Banks on both sides of the Atlantic are becoming more selective about which offices they will lend against. Pockets of the market have been resilient during the pandemic: The rate banks charge for mortgages on the best central London offices was 1.65% in the first quarter of 2021, more or less where it was before the crisis, data from real-estate company CBRE shows. But U.K. lending margins for older, less central offices are close to historic highs, based on the Cass Business School’s commercial real estate lending report.
In the U.S., the value of new office loans issued by banks in the first quarter of this year was just 35% of levels in the same period of 2019, according to Trepp data—a sharper pullback than for unloved retail assets such as malls. The spread between office mortgage rates and 10-year Treasurys also has widened from precrisis levels.
The rise in debt costs is notable because default rates on existing office loans are currently below 1%. Corporate tenants locked into leases are continuing to pay the rent, so landlords have met their mortgage payments. But that could change once existing contracts roll off and white-collar employees spend more time at home. Companies ranging from tech giant
plan to let some staff work remotely on a permanent basis.
The first word on what Wall Street is talking about.
Oversupply is already an issue in San Francisco, leading to big falls in rent and high vacancy rates. Lenders are also watching New York closely. In the mid-Atlantic region, which includes the troubled Manhattan market, almost one-third of banks’ outstanding office loans now fall into the riskier “criticized” category, up from 6% before the pandemic, survey data gathered by Trepp shows.
The pandemic also has accelerated the pre-Covid trend toward more energy-efficient offices with strong communal areas, good ventilation and natural light. Expensive improvements are needed both to entice workers back and to meet growing expectations for businesses to disclose and reduce their carbon footprints. Unfortunately for landlords, green credentials seem set to become a requirement to let rather than the basis for charging tenants a premium.
All of these factors make it tough to predict where office valuations are headed and therefore to underwrite loans. In central London, the best offices are still changing hands at high valuations that give rental yields of just 4%, buoyed by rock-bottom interest rates and strong demand from overseas buyers. Shareholders are more bearish. The discount to book value at which U.K. and U.S. office real-estate investment trusts now trade imply 15% and 10% falls in the value of the properties they own, respectively, according to real-estate research firm Green Street.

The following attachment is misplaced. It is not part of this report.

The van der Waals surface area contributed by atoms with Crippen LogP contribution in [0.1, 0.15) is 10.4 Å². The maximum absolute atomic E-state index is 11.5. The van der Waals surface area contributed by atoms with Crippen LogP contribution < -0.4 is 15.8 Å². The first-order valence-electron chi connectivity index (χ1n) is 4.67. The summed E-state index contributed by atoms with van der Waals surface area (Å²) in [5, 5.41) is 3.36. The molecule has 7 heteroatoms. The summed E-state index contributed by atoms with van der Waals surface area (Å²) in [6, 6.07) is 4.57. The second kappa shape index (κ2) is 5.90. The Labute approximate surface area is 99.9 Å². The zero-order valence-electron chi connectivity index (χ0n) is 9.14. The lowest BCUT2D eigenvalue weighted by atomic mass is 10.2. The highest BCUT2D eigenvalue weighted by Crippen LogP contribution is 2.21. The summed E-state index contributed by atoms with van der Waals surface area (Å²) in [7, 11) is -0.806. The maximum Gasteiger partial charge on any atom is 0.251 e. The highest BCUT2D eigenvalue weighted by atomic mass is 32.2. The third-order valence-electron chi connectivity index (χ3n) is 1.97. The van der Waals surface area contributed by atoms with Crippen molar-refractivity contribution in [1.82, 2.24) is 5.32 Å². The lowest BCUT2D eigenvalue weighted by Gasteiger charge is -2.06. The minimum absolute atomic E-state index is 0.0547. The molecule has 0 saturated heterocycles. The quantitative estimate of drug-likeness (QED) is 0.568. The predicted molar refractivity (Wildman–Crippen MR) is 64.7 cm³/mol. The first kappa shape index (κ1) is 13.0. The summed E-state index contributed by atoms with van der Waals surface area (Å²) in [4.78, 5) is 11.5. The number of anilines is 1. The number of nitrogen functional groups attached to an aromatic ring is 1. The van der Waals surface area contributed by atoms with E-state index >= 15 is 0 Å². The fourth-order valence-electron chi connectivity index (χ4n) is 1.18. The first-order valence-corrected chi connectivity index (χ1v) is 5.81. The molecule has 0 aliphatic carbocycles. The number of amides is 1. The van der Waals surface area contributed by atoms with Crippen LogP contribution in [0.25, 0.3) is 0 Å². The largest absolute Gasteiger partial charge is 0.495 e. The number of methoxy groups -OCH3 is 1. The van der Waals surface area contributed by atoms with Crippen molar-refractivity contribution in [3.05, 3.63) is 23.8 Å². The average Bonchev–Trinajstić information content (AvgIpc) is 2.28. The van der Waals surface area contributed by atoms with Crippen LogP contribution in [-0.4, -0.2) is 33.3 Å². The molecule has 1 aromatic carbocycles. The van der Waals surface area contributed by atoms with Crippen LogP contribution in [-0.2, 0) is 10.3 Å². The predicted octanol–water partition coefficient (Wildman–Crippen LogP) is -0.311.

For now, mortgage writers too are erring on the side of caution. Seen through the lens of their lending activity, banks’ efforts to big up the office to staff appear halfhearted.
One of the biggest names on Wall Street is getting into the timber business, and a big part of its plan to make money involves less logging.
J.P. Morgan Asset Management said Monday that it has acquired Campbell Global LLC, a Portland, Ore., firm that manages $5.3 billion worth of timberland on behalf of institutional investors, such as pensions and insurance companies.
The deal gives the $2.5 trillion asset manager a position in the booming market for forest-carbon offsets, tradable assets that are created by paying landowners to not cut down trees and leave them standing to sponge carbon from the atmosphere. Offsets are used by companies to scrub emissions from their internal carbon ledgers, which track progress toward pollution-reduction goals.
Campbell Global oversees about 1.7 million acres of forestland in the U.S., New Zealand, Australia and Chile. About two-thirds of its 150 employees are involved in managing the forests, while the others are investment professionals, said
the firm’s chief executive.
Campbell for more than three decades has managed timberland to produce logs for lumber and pulp mills. In recent years, it has moved into carbon markets, selling offsets in California’s regulated cap-and-trade market as well as in the unregulated voluntary markets that have boomed with the rise of green investing.
“We do believe this is the future for this asset,” Mr. Gilleland said.